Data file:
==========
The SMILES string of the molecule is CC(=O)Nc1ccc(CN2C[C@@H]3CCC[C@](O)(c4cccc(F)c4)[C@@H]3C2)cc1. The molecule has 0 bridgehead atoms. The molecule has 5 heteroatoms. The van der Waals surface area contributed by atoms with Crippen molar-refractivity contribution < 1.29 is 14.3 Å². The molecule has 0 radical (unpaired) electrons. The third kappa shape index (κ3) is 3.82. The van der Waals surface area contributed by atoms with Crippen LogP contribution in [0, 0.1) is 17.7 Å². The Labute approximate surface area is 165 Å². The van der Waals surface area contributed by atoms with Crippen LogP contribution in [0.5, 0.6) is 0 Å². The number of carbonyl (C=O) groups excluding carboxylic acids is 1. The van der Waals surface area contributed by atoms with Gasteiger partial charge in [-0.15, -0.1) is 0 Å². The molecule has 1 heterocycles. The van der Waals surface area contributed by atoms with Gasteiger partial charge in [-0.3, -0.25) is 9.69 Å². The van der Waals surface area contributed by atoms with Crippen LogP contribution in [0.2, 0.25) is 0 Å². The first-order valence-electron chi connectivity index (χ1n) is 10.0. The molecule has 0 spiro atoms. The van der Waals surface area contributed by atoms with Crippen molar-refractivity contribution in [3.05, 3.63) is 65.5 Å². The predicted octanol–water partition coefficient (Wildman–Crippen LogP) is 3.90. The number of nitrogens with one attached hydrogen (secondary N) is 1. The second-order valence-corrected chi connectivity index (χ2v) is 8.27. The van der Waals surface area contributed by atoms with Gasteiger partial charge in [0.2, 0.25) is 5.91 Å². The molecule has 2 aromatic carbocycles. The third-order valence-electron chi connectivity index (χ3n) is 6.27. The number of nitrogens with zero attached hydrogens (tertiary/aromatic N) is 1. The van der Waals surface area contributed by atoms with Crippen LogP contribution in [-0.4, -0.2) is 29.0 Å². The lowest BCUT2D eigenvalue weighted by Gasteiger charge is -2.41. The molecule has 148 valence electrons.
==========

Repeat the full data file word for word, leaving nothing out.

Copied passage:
The SMILES string of the molecule is CC(=O)Nc1ccc(CN2C[C@@H]3CCC[C@](O)(c4cccc(F)c4)[C@@H]3C2)cc1. The molecule has 0 bridgehead atoms. The molecule has 5 heteroatoms. The van der Waals surface area contributed by atoms with Crippen molar-refractivity contribution < 1.29 is 14.3 Å². The molecule has 0 radical (unpaired) electrons. The third kappa shape index (κ3) is 3.82. The van der Waals surface area contributed by atoms with Crippen LogP contribution in [0, 0.1) is 17.7 Å². The Labute approximate surface area is 165 Å². The van der Waals surface area contributed by atoms with Crippen LogP contribution in [0.5, 0.6) is 0 Å². The number of carbonyl (C=O) groups excluding carboxylic acids is 1. The van der Waals surface area contributed by atoms with Gasteiger partial charge in [-0.15, -0.1) is 0 Å². The molecule has 1 heterocycles. The van der Waals surface area contributed by atoms with Gasteiger partial charge in [-0.3, -0.25) is 9.69 Å². The van der Waals surface area contributed by atoms with Crippen LogP contribution in [0.2, 0.25) is 0 Å². The first-order valence-electron chi connectivity index (χ1n) is 10.0. The molecule has 0 spiro atoms. The van der Waals surface area contributed by atoms with Crippen molar-refractivity contribution in [3.05, 3.63) is 65.5 Å². The predicted octanol–water partition coefficient (Wildman–Crippen LogP) is 3.90. The number of nitrogens with one attached hydrogen (secondary N) is 1. The second-order valence-corrected chi connectivity index (χ2v) is 8.27. The van der Waals surface area contributed by atoms with Gasteiger partial charge in [0.2, 0.25) is 5.91 Å². The molecule has 2 aromatic carbocycles. The third-order valence-electron chi connectivity index (χ3n) is 6.27. The number of nitrogens with zero attached hydrogens (tertiary/aromatic N) is 1. The van der Waals surface area contributed by atoms with Crippen LogP contribution in [-0.4, -0.2) is 29.0 Å². The lowest BCUT2D eigenvalue weighted by Gasteiger charge is -2.41. The molecule has 148 valence electrons.